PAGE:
Our rising intakes of pro-inflammatory, ultra-processed foods, which drive inflammatory disease, will therefore contribute to increasing reports of chronic pain [27,28]. Progressive damage to our social networks and repeated social defeat will add to those numbers [29,30].

There are rare individuals with genetic factors that leave them unable to feel pain [31]. This raises the question of whether such individuals might also be immune to solitude and social defeat [22,23], but this appears not to be the case [32]. We are more complex than that [33] … and being pain-free comes with its own set of problems. It would be better to have a more moderately skewed genetic makeup, which reduces but does not abolish the likelihood of chronic pain, and depression [34,35].

Interestingly, two UK Biobank studies [34,35] found significant genetic differences in male and female pain-associated SNP’s. This may be one of the reasons why women generally experience more recurrent pain, and likely experience more severe pain and longer-lasting pain than men do [i.e. 36,37].

An increasingly pained society provides a healthy market for painkillers, but this is not a healthy response. Already well known to cause health issues, evidence is accumulating that they may actually be counter-productive.

Pain, inflammation, the immune system, nutrition and healing are all intimately connected. Inflammation following injury is an essential part of the process of tissue remodeling and repair [38], and there is some evidence that if drugs are used to suppress inflammation after injury, healing may in some cases be slowed [39]. New research suggests that inflammation also re-sets local neural networks so that the acute pain of injury fades as the wound resolves; and that anti-inflammatory drugs may disrupt this too.

A research team out of McGill University [40] examined 98 patients with acute injury and found that when innate immune cells known as neutrophils were inhibited by NSAID’s or steroids, pain was almost twice as likely to become chronic, and last up to 10 times longer than in controls. Acetaminophen and lidocaine, which reduce pain without damping neutrophil activity, did not have this effect.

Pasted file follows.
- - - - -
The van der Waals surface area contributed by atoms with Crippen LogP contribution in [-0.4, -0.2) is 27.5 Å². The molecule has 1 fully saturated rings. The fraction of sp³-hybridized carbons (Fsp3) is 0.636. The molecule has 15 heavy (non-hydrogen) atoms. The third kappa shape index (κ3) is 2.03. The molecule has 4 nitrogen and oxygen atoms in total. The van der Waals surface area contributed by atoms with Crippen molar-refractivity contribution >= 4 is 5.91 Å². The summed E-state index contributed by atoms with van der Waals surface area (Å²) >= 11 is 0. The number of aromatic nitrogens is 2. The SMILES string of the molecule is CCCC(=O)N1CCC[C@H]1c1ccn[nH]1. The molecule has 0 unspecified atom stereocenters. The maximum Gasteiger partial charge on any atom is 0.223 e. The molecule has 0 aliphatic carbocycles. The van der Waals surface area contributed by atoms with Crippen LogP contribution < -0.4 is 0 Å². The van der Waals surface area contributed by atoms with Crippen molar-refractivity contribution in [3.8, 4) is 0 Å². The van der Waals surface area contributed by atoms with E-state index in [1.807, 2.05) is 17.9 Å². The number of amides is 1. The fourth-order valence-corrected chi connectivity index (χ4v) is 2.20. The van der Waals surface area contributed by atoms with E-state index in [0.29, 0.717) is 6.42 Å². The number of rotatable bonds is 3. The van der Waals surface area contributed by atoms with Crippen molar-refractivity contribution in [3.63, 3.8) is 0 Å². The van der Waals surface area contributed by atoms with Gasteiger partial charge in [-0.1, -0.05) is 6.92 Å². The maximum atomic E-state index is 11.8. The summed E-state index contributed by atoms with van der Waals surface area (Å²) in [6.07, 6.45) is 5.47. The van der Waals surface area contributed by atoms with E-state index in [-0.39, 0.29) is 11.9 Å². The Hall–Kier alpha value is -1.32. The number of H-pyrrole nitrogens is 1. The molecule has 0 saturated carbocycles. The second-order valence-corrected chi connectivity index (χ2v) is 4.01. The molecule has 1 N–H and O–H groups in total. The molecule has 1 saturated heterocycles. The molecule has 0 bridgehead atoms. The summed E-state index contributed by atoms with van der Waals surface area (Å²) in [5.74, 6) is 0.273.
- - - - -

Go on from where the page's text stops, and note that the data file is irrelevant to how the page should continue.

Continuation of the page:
To add insult to the original injury, the Cochrane Collaboration finds that the NSAID’s are only marginally effective in the management of acute [41] pain, and barely effective at all in chronic [42] pain. Overall, therefore, the case for antiinflammatory analgesics in the management of chronic pain is looking very shaky.

There is a compound produced in the body in response to injury, which may be a more appropriate therapeutic tool. This is the autacoid palmitoylethanolamine (PEA), a quasi-endocannabinoid which acts as the body’s first response to tissue damage, pain and inflammation.

PEA is formed locally where and when needed, and modulates the neuronal transmission and sensation of pain [43]. It is effective in many models of neuropathic pain including surgical [44], diabetic [45] chemotherapeutic [46], and compression [47]; and in nociceptive [inflammatory] pain also [44].

The Montreal group found that neutrophils exerted analgesic effects where and when needed, and PEA operates in precisely this manner. Neutrophils appear to act in conjunction with local PEA synthesis whenever the body responds to injury, but the collaboration is a complex one.

PEA’s anti-inflammatory effects include inhibiting neutrophil migration into areas of tissue damage [45-47]. Theoretically, therefore, PEA should slow recovery from pain. This seems counter-intuitive, and the available evidence suggests that it does not happen. PEA appears to accelerate the repair of micro-damaged tissue (i.e. [48-50]).

We need to think in subtler terms, and re-thinking neutrophils could be the key. Neutrophils, once thought of as simple phagocytic cells that drive inflammation, are now known to play many other roles including a final interaction with macrophages which enables the resolution of inflammation [51]. There appear to be multiple sub-types of neutrophil which are induced and/or transformed in different tissues as and when required [52].

The fact that PEA reduces neutrophil infiltration after injury, and yet does not delay pain or damage resolution, suggests that it acts selectively on neutrophil sub-types in a functional and adaptive manner.